7 ways to keep your lawn mower in tip-top shape

A quality lawn mower can last for years. When well-maintained, it may even last for decades. Here are seven foolproof ways to prolong the life of your mower by keeping it in tip-top shape to help ensure summer after summer of trouble-free service.

7 ways to keep your lawn mower in tip-top shape

1. Clear the lawn

Before you begin to mow, check the lawn for stones, tools, branches or other objects.

  • Running over a toy can turn it into a missile. Running over a root or stone can severely damage your mowing machine by, for example, nicking the blade, dinging the deck or even causing the engine to jam.
  • What's more, if these types of items rocket out from underneath your mower, they can be potentially dangerous if they hit a person or pet.

2. Clean after each use

Clean your mower after each use. It takes just a few minutes.

To clean push mowers
Keep a wire brush handy for the task.

To clean  gas-powered or electric mowers
Similarly, you can also use a stiff wire brush. However, a blast from your garden hose under the mower's deck will do the trick.

Before you clean your mower
Safety is the most important consideration when cleaning your mower.

  • Always disconnect the spark plug of a gas-powered mower before your begin cleaning. You should also wait until the engine is cool. Moreover, it's best to avoid getting the engine or spark plug soaking wet.
  • For electric mowers, it goes without saying that you must unplug it before cleaning. If it has a rechargeable battery pack, disconnect and remove the battery pack completely. What's more, allow the engine to cool down before working on the mower.

If cleaning your mower with a hose, ensure the mower's engine has cooled off and isn't hot. Cold water on a hot engine block may crack it due to the sudden change in temperature. In addition, hot engine parts may cause burns if you accidentally touch them.

  • If you forget to clean your mower once or twice, you may need a scraper to loosen the dried accumulations.

3. Keep the engine block clean

To prevent the engine from overheating and becoming damaged, use a long-bristle brush or stick to clear debris that has been caught between the engine's cooling fins after each use.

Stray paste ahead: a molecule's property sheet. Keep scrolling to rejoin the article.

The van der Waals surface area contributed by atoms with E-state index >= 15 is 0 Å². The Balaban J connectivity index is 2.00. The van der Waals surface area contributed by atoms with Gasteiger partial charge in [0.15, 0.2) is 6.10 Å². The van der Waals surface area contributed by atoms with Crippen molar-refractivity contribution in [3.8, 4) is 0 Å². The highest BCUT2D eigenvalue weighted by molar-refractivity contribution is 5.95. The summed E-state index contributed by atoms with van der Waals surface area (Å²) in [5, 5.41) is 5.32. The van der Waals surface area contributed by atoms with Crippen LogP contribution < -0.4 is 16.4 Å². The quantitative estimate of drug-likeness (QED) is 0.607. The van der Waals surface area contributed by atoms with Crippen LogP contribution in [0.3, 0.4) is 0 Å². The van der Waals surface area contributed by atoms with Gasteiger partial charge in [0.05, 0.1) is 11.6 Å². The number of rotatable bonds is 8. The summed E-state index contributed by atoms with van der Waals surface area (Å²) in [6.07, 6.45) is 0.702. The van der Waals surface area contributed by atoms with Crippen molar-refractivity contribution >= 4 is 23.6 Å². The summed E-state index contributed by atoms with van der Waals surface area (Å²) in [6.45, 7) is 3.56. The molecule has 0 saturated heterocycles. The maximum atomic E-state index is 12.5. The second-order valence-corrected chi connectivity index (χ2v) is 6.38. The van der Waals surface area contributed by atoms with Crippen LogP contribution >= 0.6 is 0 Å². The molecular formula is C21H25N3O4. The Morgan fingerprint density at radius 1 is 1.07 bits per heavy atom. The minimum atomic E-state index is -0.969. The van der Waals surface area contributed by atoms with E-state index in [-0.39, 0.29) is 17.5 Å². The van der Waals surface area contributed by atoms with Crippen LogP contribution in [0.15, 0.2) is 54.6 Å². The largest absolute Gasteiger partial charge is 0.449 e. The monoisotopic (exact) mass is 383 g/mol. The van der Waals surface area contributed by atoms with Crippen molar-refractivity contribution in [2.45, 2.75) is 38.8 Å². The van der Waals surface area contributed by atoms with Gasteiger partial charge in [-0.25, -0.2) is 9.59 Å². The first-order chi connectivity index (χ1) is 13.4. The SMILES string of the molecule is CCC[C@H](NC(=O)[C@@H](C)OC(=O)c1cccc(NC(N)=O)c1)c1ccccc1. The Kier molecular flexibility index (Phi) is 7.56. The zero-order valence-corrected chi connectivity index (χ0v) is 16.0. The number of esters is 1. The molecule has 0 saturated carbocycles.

• An old toothbrush work well to get into tight corners.

4. Clean and lubricate regularly

Keep the engine housing and all mechanical connections clean. A rag and an old toothbrush simplify this task.

  • Lubricate cables where they enter and exit cable sheathing to keep them from getting stuck and breaking.

5. Change the oil!

Change oil according to your manual or after every 25 hours of use. You'd be surprised how many people overlook this simple procedure.

  • To get to the oil drain plug that's usually located under the mower's deck, prop your mower on concrete blocks. Catch the dirty oil in an oil pan so that you can take it to your local recycling centre. If your engine has an oil filter, change that as well.
  • Before changing the oil, ensure the motor isn't hot. Otherwise, the oil that comes out of the crankcase could potentially be hot enough to scald unprotected skin.

6. Change or clean the air filter

Change or clean the air filter according to the instructions in your owner's manual.

  • Simply replace a paper filter with a new one; clean the filter housing and insert the filter, pleat-side up.
  • If your filter is foam, soak the new filter in oil and squeeze out excess with a rag before inserting it.
  • If the weather has been especially dry and dusty, you may want to change your filter more frequently. The owner's manual can provide more details.

7. Siphon the gas when storing

When you put away your mower or lawn tractor for the winter (or your snowblower for the summer), siphon out most of the fuel and then run the equipment until the tank is dry.

  • You can use the leftover gasoline that you siphon out in your car as long as it has not been mixed with oil.
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